-Hype is back.
You would think people would have learned from the bubble. But nooooo. The tech industry's knee-jerk tendency toward hype is undimmed. What's more, some of the very same people who talk about needing to absorb the lessons of the crash -- among them, that consumers want to buy solutions, not technology -- just can't help themselves from indulging in a little pie-in-the-sky.
Gates's keynote was marked, as always, by the obligatory demos. (Microsoft events seemingly cannot exist without them.) It was all gee-whiz and cool, but I found myself wondering, as always, how hard it would really be to make all this stuff work well and how many people would care enough to try. Notwithstanding any lip service about listening to customers or meeting market needs, Microsoft is still driven by the art of the possible.
Meanwhile, a couple of Asian companies are going where no one has gone before with absurdist visioneering. Japan's giant NTT DoCoMo, in a midday press conference, said its strategic objective is to build "ubiquitous society." Whew, that's a relief! Clearly one of society's biggest problems is its lack of ubiquity.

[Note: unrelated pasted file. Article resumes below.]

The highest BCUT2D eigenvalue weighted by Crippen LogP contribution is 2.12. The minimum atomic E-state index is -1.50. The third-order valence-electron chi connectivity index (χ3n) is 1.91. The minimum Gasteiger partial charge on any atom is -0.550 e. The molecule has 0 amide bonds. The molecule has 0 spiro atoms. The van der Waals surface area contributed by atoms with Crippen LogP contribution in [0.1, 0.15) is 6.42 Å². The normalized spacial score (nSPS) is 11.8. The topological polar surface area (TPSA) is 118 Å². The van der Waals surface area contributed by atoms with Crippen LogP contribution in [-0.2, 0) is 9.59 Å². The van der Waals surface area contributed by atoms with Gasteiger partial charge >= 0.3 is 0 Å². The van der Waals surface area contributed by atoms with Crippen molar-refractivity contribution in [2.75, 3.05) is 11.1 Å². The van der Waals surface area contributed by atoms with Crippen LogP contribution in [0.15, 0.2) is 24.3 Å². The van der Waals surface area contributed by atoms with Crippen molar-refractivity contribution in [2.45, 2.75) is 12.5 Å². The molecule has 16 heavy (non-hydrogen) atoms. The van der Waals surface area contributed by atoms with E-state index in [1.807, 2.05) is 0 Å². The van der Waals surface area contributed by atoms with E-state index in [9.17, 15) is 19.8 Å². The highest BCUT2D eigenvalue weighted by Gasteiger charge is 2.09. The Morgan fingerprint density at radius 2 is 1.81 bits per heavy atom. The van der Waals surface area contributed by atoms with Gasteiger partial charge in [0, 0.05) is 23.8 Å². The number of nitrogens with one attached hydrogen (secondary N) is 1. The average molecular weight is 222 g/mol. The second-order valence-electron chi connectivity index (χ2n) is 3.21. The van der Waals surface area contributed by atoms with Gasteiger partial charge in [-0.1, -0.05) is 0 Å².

PUSHING INFO. Just to keep things even, Korea's SK Telecom proclaims on its booth that it's in favor of "Ubiquitous world." Obviously, ubiquitous is the word du jour. But what does it mean? Is this an interplanetary shot across the bow -- a new kind of intergalactic manifest destiny?
Even Orange CEO Trujillo, who's trying to reorient the successful mobile provider around improving the "customer experience," uses props to make his point. He brandishes a Handspring Treo to show how Orange's network can "push" information to customers. Then he holds up an SPV phone to demonstrate how great it will be to get e-mail messages read aloud to you while commuting in your car.
Help! I don't want that. In the immortal words of Greta Garbo, "I want to be alone." After being barraged with spam all day at the office, do these people really think I want to give up the few minutes of peace and quiet I enjoy during my commute to receive yet more messages? Especially read to me by a computer?
MORE SOBRIETY NEEDED. Perhaps I'm alone in this thinking. No doubt, some consumers and business people find such scenarios enticing -- and are even willing to pay for them. But I think I smell a bit of desperation. Most of the tech and telecom companies don't really know what customers want (though Trujillo says Orange spends a lot of time and effort on market research), and so to rev up sales, they keep on shoving out technology instead.
Lots of talk is going on here about how the industry is more sober and honest than it was in 1999. But it all makes me wonder: If they're not careful, the rising hype wave could engulf them again.
BusinessWeek originally published this article on 13 October 2003.